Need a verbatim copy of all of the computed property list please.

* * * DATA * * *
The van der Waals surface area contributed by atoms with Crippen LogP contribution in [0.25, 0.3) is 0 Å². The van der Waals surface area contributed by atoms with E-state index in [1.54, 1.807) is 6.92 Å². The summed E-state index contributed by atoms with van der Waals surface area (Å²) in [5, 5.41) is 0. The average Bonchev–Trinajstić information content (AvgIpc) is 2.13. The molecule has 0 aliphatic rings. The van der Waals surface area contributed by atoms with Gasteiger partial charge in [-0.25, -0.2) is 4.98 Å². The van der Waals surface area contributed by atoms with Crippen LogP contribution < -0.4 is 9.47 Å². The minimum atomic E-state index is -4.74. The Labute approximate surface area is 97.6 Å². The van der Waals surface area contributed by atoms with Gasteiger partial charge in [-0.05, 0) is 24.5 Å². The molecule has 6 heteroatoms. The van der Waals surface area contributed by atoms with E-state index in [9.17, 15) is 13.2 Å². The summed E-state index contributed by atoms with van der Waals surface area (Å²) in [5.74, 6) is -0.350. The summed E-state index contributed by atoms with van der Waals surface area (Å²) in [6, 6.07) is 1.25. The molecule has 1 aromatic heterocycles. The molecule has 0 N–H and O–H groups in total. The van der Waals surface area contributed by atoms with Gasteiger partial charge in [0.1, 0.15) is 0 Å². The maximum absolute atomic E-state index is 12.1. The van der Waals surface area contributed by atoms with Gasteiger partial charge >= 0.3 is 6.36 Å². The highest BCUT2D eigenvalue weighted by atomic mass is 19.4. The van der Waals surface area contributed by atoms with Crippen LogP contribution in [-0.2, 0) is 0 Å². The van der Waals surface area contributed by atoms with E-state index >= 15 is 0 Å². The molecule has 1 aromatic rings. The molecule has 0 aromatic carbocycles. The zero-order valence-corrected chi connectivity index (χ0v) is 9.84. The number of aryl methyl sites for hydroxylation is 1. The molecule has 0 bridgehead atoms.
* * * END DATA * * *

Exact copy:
The van der Waals surface area contributed by atoms with Crippen LogP contribution in [0.25, 0.3) is 0 Å². The van der Waals surface area contributed by atoms with E-state index in [1.54, 1.807) is 6.92 Å². The summed E-state index contributed by atoms with van der Waals surface area (Å²) in [5, 5.41) is 0. The average Bonchev–Trinajstić information content (AvgIpc) is 2.13. The molecule has 0 aliphatic rings. The van der Waals surface area contributed by atoms with Gasteiger partial charge in [-0.25, -0.2) is 4.98 Å². The van der Waals surface area contributed by atoms with Crippen LogP contribution < -0.4 is 9.47 Å². The minimum atomic E-state index is -4.74. The Labute approximate surface area is 97.6 Å². The van der Waals surface area contributed by atoms with Gasteiger partial charge in [-0.05, 0) is 24.5 Å². The molecule has 6 heteroatoms. The van der Waals surface area contributed by atoms with E-state index in [9.17, 15) is 13.2 Å². The summed E-state index contributed by atoms with van der Waals surface area (Å²) in [5.74, 6) is -0.350. The summed E-state index contributed by atoms with van der Waals surface area (Å²) in [6, 6.07) is 1.25. The molecule has 1 aromatic heterocycles. The molecule has 0 N–H and O–H groups in total. The van der Waals surface area contributed by atoms with Gasteiger partial charge in [0.1, 0.15) is 0 Å². The maximum absolute atomic E-state index is 12.1. The van der Waals surface area contributed by atoms with Gasteiger partial charge >= 0.3 is 6.36 Å². The highest BCUT2D eigenvalue weighted by atomic mass is 19.4. The van der Waals surface area contributed by atoms with Crippen LogP contribution in [-0.2, 0) is 0 Å². The van der Waals surface area contributed by atoms with E-state index >= 15 is 0 Å². The molecule has 1 aromatic rings. The molecule has 0 aromatic carbocycles. The zero-order valence-corrected chi connectivity index (χ0v) is 9.84. The number of aryl methyl sites for hydroxylation is 1. The molecule has 0 bridgehead atoms.